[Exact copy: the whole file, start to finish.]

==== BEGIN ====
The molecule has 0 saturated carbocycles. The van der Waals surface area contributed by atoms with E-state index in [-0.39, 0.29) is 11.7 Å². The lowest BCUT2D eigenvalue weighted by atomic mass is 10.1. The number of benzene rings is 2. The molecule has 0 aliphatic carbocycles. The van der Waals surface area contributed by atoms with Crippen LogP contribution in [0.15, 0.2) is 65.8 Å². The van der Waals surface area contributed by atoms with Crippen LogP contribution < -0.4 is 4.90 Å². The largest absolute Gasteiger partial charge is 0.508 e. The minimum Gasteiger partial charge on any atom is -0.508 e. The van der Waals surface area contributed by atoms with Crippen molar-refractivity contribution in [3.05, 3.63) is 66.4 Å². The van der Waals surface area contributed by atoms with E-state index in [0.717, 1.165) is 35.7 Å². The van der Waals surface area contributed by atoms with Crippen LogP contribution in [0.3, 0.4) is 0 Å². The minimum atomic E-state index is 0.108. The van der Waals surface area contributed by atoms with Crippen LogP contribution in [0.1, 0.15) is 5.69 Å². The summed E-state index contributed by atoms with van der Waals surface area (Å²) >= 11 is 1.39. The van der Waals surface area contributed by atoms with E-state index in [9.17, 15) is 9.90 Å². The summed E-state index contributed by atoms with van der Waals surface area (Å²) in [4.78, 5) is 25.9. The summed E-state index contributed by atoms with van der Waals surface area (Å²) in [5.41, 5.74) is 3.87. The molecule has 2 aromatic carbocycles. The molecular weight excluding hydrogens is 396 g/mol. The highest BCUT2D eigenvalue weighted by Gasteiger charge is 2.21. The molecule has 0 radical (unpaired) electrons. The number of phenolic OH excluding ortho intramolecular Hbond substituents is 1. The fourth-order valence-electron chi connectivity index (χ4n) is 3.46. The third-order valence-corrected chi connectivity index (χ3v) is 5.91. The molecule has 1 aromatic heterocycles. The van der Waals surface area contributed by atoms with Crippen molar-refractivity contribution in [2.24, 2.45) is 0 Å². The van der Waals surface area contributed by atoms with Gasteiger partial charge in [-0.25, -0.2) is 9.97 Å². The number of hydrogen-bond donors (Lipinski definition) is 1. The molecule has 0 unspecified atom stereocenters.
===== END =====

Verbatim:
The molecule has 0 saturated carbocycles. The van der Waals surface area contributed by atoms with E-state index in [-0.39, 0.29) is 11.7 Å². The lowest BCUT2D eigenvalue weighted by atomic mass is 10.1. The number of benzene rings is 2. The molecule has 0 aliphatic carbocycles. The van der Waals surface area contributed by atoms with Crippen LogP contribution in [0.15, 0.2) is 65.8 Å². The van der Waals surface area contributed by atoms with Crippen LogP contribution < -0.4 is 4.90 Å². The largest absolute Gasteiger partial charge is 0.508 e. The minimum Gasteiger partial charge on any atom is -0.508 e. The van der Waals surface area contributed by atoms with Crippen molar-refractivity contribution in [3.05, 3.63) is 66.4 Å². The van der Waals surface area contributed by atoms with E-state index in [0.717, 1.165) is 35.7 Å². The van der Waals surface area contributed by atoms with Crippen LogP contribution in [0.3, 0.4) is 0 Å². The minimum atomic E-state index is 0.108. The van der Waals surface area contributed by atoms with Crippen LogP contribution in [0.1, 0.15) is 5.69 Å². The summed E-state index contributed by atoms with van der Waals surface area (Å²) >= 11 is 1.39. The van der Waals surface area contributed by atoms with E-state index in [9.17, 15) is 9.90 Å². The summed E-state index contributed by atoms with van der Waals surface area (Å²) in [4.78, 5) is 25.9. The summed E-state index contributed by atoms with van der Waals surface area (Å²) in [5.41, 5.74) is 3.87. The molecule has 2 aromatic carbocycles. The molecular weight excluding hydrogens is 396 g/mol. The highest BCUT2D eigenvalue weighted by Gasteiger charge is 2.21. The molecule has 0 radical (unpaired) electrons. The number of phenolic OH excluding ortho intramolecular Hbond substituents is 1. The fourth-order valence-electron chi connectivity index (χ4n) is 3.46. The third-order valence-corrected chi connectivity index (χ3v) is 5.91. The molecule has 1 aromatic heterocycles. The van der Waals surface area contributed by atoms with Crippen molar-refractivity contribution in [2.24, 2.45) is 0 Å². The van der Waals surface area contributed by atoms with Gasteiger partial charge in [-0.25, -0.2) is 9.97 Å². The number of hydrogen-bond donors (Lipinski definition) is 1. The molecule has 0 unspecified atom stereocenters.